After 3 years of our website running on autopilot, it was time to give the whole site a once over.
We started the process 2 months ago, slowly building out a new site behind the scenes which we launched this morning.
You can check it out if you like.
As we were designing it, I was reminded of a rookie error that most of us make when building a website that ends up costing you thousands of dollars in lost revenue. Our first three websites all made this same mistake and it’s why our website sucked.
Anyway, I was speaking to one of my disgruntled mentees yesterday about his website and the web guy who built it…
“He just doesn’t get it. It looks pretty, but it doesn’t do anything” he said. I tended to agree.
I let him in on an opinion I had.
“See, the counter-intuitive mistake when building your website is taking advice from a website designer on what your website should do. Because most website builders are designer types. They are NOT business people.
They like things to look pretty… even if the website doesn’t do what it’s supposed to do…”
… And most have no clue what that job is.
Do you know?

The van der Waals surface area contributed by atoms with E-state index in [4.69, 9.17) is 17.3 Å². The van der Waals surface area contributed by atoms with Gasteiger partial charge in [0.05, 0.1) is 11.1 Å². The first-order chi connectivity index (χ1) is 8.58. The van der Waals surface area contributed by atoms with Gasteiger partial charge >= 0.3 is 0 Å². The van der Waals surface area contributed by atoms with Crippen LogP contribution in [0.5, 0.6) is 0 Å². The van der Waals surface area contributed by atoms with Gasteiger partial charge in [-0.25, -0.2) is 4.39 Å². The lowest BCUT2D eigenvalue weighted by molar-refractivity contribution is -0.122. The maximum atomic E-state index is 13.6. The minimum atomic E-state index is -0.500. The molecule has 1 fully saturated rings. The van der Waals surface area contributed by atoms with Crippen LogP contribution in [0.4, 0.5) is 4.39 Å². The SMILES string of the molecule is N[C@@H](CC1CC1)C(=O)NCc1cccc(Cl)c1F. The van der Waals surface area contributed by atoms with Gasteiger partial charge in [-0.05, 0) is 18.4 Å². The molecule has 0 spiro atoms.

There is an old maxim that rings true in this regard:
“Form Follows Function.”
That’s to say that what something looks like is less important than what something does.
Eg, there is no point having a pretty looking chair if you can’t sit on it.
While its form looks great, its function is about as useful as a pork roast at a vegan convention (aka Art School).
Everyone will go hungry.
So want to know what the primary function of a website is?
Do you know what most websites don’t do?
See, if your website doesn’t create a steady flow of new customer enquiries on autopilot, then it’s not doing it’s job.
Take this as an example.
A lot of web designers don’t think it’s a good idea to have 2-step opt-ins because it ‘disrupts user flow.’
Except a 2-step opt-in is the difference between 5 leads a month and 50. Which would you prefer?
A slightly improved user flow or 45 extra leads each month?
Here’s another example.
Web designers usually don’t suggest putting videos on your website because it “slows down site speed.”
That makes sense in theory, except…
What is the #1 reason that someone stays on your page?
Because they’re engaged with the content. Duh.
What’s the best way to do that?
Video. A 2-minute video is easy to watch and is the fastest way to clock up a long page view.
It’s common sense, but amongst website gurus, it’s not common practice.
It’s basic stuff like this that most web designers get wrong.
To remedy this situation for my mentees and newsletter subscribers, I developed a framework to make it easier for guys and girls like us (who aren’t web design people), to build websites that actually do their job.
And I give the whole framework away for free when you subscribe to the Alley-Oop Newsletter.
With your subscription, you’ll get my book Positioning, which maps out step by step, every element you need to have in your website, and everything you need to avoid (that the typical web designers love).
You can subscribe here:
– Karl Goodman